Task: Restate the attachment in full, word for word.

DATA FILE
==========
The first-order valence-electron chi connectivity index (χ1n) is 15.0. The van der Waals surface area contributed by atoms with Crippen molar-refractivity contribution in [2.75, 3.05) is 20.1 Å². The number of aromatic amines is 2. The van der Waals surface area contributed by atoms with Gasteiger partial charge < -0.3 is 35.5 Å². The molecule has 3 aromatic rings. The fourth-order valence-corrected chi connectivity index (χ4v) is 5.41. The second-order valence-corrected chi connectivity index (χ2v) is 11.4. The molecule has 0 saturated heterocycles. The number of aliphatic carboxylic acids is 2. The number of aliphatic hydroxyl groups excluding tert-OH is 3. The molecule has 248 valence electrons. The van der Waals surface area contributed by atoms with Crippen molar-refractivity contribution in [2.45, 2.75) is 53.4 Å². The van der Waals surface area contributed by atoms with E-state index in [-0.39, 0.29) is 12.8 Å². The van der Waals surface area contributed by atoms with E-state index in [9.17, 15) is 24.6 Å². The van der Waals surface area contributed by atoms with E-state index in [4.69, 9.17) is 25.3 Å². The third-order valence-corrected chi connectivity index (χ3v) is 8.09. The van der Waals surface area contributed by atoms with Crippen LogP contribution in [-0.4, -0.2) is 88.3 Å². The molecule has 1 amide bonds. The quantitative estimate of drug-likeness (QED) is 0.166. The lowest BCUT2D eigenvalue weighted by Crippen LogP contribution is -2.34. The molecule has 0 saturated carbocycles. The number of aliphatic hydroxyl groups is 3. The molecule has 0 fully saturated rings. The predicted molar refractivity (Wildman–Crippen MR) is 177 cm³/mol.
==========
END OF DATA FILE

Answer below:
The first-order valence-electron chi connectivity index (χ1n) is 15.0. The van der Waals surface area contributed by atoms with Crippen molar-refractivity contribution in [2.75, 3.05) is 20.1 Å². The number of aromatic amines is 2. The van der Waals surface area contributed by atoms with Gasteiger partial charge < -0.3 is 35.5 Å². The molecule has 3 aromatic rings. The fourth-order valence-corrected chi connectivity index (χ4v) is 5.41. The second-order valence-corrected chi connectivity index (χ2v) is 11.4. The molecule has 0 saturated heterocycles. The number of aliphatic carboxylic acids is 2. The number of aliphatic hydroxyl groups excluding tert-OH is 3. The molecule has 248 valence electrons. The van der Waals surface area contributed by atoms with Crippen molar-refractivity contribution in [2.45, 2.75) is 53.4 Å². The van der Waals surface area contributed by atoms with E-state index in [-0.39, 0.29) is 12.8 Å². The van der Waals surface area contributed by atoms with E-state index in [9.17, 15) is 24.6 Å². The van der Waals surface area contributed by atoms with E-state index in [4.69, 9.17) is 25.3 Å². The third-order valence-corrected chi connectivity index (χ3v) is 8.09. The van der Waals surface area contributed by atoms with Crippen LogP contribution in [-0.4, -0.2) is 88.3 Å². The molecule has 1 amide bonds. The quantitative estimate of drug-likeness (QED) is 0.166. The lowest BCUT2D eigenvalue weighted by Crippen LogP contribution is -2.34. The molecule has 0 saturated carbocycles. The number of aliphatic hydroxyl groups is 3. The molecule has 0 fully saturated rings. The predicted molar refractivity (Wildman–Crippen MR) is 177 cm³/mol.